Bodybuilding can have a protective effect against type II diabetes, but this doesn’t’ mean you must develop huge muscles.

“Any type of regular physical activity (both cardio and strength training) are beneficial in reducing the risk of type II diabetes,” says Alison Massey, MS, RD, LDN, registered dietitian and certified diabetes educator with over 10 years of experience in various community and clinical settings.

“The mechanisms by which physical activity helps to prevent type II diabetes continue to be researched. Current research suggests that physical activity improves insulin action and lowers blood glucose levels.”

One such study report appears in the journal Diabetes (Feb. 2004, Holten et al). Two groups (one with type II diabetes and one healthy) underwent a course of strength training on a single leg for six weeks.

The weightlifting resulted in increased insulin sensitivity (the opposite of insulin resistance, which is a forerunner of type II diabetes). Insulin activity was increased in skeletal muscle.

This involves proteins and, what the report says was a more efficacious “insulin signaling cascade.”

So is bodybuilding better at preventing type II diabetes than a more run-of-the-mill strength training program?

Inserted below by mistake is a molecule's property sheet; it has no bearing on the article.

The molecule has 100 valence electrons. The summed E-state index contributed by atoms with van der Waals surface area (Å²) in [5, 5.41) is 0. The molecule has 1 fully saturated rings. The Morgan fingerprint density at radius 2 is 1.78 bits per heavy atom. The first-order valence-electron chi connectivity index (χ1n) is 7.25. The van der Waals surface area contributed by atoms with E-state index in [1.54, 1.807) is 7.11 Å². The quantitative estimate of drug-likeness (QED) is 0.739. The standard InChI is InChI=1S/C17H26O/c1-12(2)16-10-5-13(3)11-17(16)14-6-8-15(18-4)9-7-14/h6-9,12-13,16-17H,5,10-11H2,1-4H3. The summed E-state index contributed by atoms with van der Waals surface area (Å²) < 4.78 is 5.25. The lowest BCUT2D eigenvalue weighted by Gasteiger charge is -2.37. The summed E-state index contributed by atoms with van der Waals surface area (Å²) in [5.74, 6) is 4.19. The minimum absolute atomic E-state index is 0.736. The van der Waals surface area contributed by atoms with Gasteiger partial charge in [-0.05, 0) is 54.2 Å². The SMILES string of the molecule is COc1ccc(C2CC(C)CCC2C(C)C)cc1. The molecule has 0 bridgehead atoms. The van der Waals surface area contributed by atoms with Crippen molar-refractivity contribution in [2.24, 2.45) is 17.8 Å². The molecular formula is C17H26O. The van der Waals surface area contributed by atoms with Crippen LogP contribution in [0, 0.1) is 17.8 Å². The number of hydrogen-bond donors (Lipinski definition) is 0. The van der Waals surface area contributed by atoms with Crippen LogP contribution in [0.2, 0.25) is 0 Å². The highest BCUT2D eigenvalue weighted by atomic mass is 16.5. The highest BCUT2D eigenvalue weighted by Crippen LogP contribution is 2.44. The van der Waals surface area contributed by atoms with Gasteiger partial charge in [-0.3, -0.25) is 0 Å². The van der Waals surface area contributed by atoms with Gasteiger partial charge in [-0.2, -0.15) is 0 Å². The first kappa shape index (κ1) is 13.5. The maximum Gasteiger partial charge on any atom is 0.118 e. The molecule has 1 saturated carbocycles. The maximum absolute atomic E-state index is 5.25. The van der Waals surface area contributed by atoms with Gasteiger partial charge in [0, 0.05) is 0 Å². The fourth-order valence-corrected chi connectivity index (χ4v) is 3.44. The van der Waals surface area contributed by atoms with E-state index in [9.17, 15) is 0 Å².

In a way, it is. That’s because if you commit to a true bodybuilding program, your workouts will be more intense.

This doesn’t mean you must develop hulking muscles in order to fight off type II diabetes.

A committed bodybuilder doesn’t necessarily have giant muscles or a bulked-up look.

But when someone decides to take up bodybuilding, this affects how they approach every training session: with much more gusto and zest, like an attack on each routine.

It’s believed that lifting weights increases the number of insulin receptor sites on muscle cells.

Consider that having a large quantity of insulin receptor sites on your muscle cells as an extra layer of protection against type II diabetes.

Though other mechanisms are at play in the development of type II diabetes, building muscle through bodybuilding is a powerful deterrent to this metabolic disease.

Alison Massey has been working in the field of nutrition for more than 10 years helping individuals make sustainable changes to improve their health.
Lorra Garrick has been covering medical, fitness and cybersecurity topics for many years, having written thousands of articles for print magazines and websites, including as a ghostwriter. She’s also a former ACE-certified personal trainer.  
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Source: diabetes.diabetesjournals.org/content/53/2/294